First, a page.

Route 19 Kern Creek-Knik Trail, 86 miles. Forest fires summer of 1916 and land slides due to excessive rains, destroyed large part of trail along Turnagain Arm 20 miles.  Removing slides, repairing bridges, culverts, rebuilding cribbing winter of 1916.  Two men hired to clear slides and ice from Turnagain Arm section of trail.

Palmer, Mile 26 Survey: During fall of 1916, a location survey was made for a road, 8 miles long, from Palmer on the Government Railroad, to mile 26 on the Knik-Willow Creek Road.

Board of Road Commissioners for Alaska Washington Gov’t. Printing Off
ice 1918

Matanuska Bridge over Palmer Canyon
; bridge built to provide outlet to government railroad for a farming community on east side of Matanuska River; 150’ combination span, one 100’ combination span and 190’ trestle approach $22,252.15   Palmer – Matanuska Bridge Road, 1½  miles connects Palmer Station on government railroad with new Matanuska Bridge.

Board of Road Commissioners for Alaska Washington Gov’t. Printing Office 1919


Route 35 Knik-Willow Creek Road
34 miles; grading, ditching, cutting down hills from Wasilla – mile 15 to mile 25.  Repaired washouts and culverts mile 25 to 34.

Route 35A  Archangel Extension
– 3 miles; 35’ bridge over Archangel Creek.  Palmer mile 26½  (8 miles) put in corduroy and three 30’ bridges.

Route 35B Palmer Mile 26½ Road
(8 mile wagon road) connects the government railroad at Palmer with the Knik-Willow Creek Road at mile 26½. Road also serves a few small farms. Six acres of right of way cleared $512.18

Route 35C Matanuska Bridge (over Palmer Canyon)
. The main pier of this bridge was damaged by flood during July, which undermined and carried away the rock filling. This was repaired at a cost of $875. Later, built a new pier of larger dimensions, filling it with heavy rock and brush and also dumped a lot of heavy rock around the outside at a total cost of $1890.40.

Route 35G  Palmer-Springer, connects a number of ranchers along the Matanuska River with Palmer at mile 5 of the Chickaloon branch of the government railroad.  About 2 miles of the road were grubbed and cleared in order to allow the ranchers to get in and out with their implements and machinery. Expense $418.

Route 35H  Wasilla-Finger Lake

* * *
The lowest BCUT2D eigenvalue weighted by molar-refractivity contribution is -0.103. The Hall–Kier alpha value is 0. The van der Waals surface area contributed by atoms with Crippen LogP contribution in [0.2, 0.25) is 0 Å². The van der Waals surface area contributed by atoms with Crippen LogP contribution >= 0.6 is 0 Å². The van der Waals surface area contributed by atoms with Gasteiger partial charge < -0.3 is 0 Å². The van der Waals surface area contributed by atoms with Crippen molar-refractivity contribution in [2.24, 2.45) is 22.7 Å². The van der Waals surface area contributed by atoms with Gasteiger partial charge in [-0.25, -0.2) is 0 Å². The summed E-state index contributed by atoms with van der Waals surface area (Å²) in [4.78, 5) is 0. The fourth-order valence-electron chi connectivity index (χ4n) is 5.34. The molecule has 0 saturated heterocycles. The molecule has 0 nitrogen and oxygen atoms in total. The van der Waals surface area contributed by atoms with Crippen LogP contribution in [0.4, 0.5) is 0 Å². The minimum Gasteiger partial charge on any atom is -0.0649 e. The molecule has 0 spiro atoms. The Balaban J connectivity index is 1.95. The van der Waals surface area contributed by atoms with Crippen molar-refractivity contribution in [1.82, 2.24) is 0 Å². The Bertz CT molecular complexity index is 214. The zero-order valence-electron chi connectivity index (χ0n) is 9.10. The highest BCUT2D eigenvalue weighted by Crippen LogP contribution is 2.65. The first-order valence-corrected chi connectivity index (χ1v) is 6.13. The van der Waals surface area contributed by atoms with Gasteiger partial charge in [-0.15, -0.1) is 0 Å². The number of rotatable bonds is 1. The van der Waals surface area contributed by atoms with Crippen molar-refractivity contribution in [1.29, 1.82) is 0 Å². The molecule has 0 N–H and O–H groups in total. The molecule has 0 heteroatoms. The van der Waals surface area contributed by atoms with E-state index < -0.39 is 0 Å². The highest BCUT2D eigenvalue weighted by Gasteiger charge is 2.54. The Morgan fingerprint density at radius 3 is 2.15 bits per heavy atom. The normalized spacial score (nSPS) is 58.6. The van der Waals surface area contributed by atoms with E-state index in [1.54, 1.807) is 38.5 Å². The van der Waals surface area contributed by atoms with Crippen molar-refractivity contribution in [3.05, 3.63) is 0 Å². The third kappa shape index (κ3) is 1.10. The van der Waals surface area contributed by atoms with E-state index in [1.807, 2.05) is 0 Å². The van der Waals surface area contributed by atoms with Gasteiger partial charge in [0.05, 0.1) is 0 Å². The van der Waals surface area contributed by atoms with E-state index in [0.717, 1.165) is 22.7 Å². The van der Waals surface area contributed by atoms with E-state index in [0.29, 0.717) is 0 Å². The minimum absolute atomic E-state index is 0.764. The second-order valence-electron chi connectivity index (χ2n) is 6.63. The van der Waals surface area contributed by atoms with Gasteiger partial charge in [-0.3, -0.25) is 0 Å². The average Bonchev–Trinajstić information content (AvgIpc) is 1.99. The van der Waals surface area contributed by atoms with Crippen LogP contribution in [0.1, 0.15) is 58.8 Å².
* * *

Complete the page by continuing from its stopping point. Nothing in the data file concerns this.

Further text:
(7 miles wagon road). This road runs from town of Wasilla at mile 160 government railroad, north, in easterly direction, to connect with the Matanuska Trunk Road (Route 35K) at Forest Hall. It runs through the richest part of the Matanuska Valley and serves a great man ranchers; 6½ miles were grubbed and graded last season at a cost of $725 a mile, total cost $4,714.15.

Route 35I  Moose Creek–Palmer (2 mile wagon road). This is an A.E.C. Tote road and serves a few ranchers living along the railroad.

Route 35J  Wasilla–Matanuska Junction
(11 mile wagon road). Built by A.E.C. for transportation of construction supplies.  Connects Matanuska Junction, mile 151 of government railroad with Wasilla at mile 160.

Route 35K  Matanuska Trunk Road
(8 miles wagon road). Leads from Wasilla Matanuska Road (35J) about a mile out of Matanuska in NE direction, into the farming country and serves a great number of farmers along the route.  At Forest Hall, about mile 6 from Matanuska, it is joined by the Wasilla –Finger Lake Road (route 35H). It terminates with its junction with the mile 26½ Palmer road (route 35B).

Board of Road Commissioners for Alaska Washington Gov’t. Printing Office 1920

Route 35 Knik-Willow Creek (34 mile wagon road) Connects the mines of Willow Creek District with the government railroad at Wasilla. General maintenance, removing slides and dragging $4122.24

Route 35A  Archangel Extension
(5 1/2 mile wagon road). Begins at the 1.5 mile point on the Willow Creek Extension of Route 35D, traveling the high bench of the Little Susitna River, it turns up Archangel Creek to the vicinity of several small quartz mines in the Willow Creek Mining District.

Route 35B Palmer Mile 26½ Road
(8 1/2 mile wagon road). So called because it leaves the Old Knik Road, 26.5 miles from Knik, or 11.5 miles from Wasilla on the Wasilla-Fishhook Road; running SE to Palmer Station on the Matanuska Branch of the Alaska Railroad, opening large area of promising agricultural land.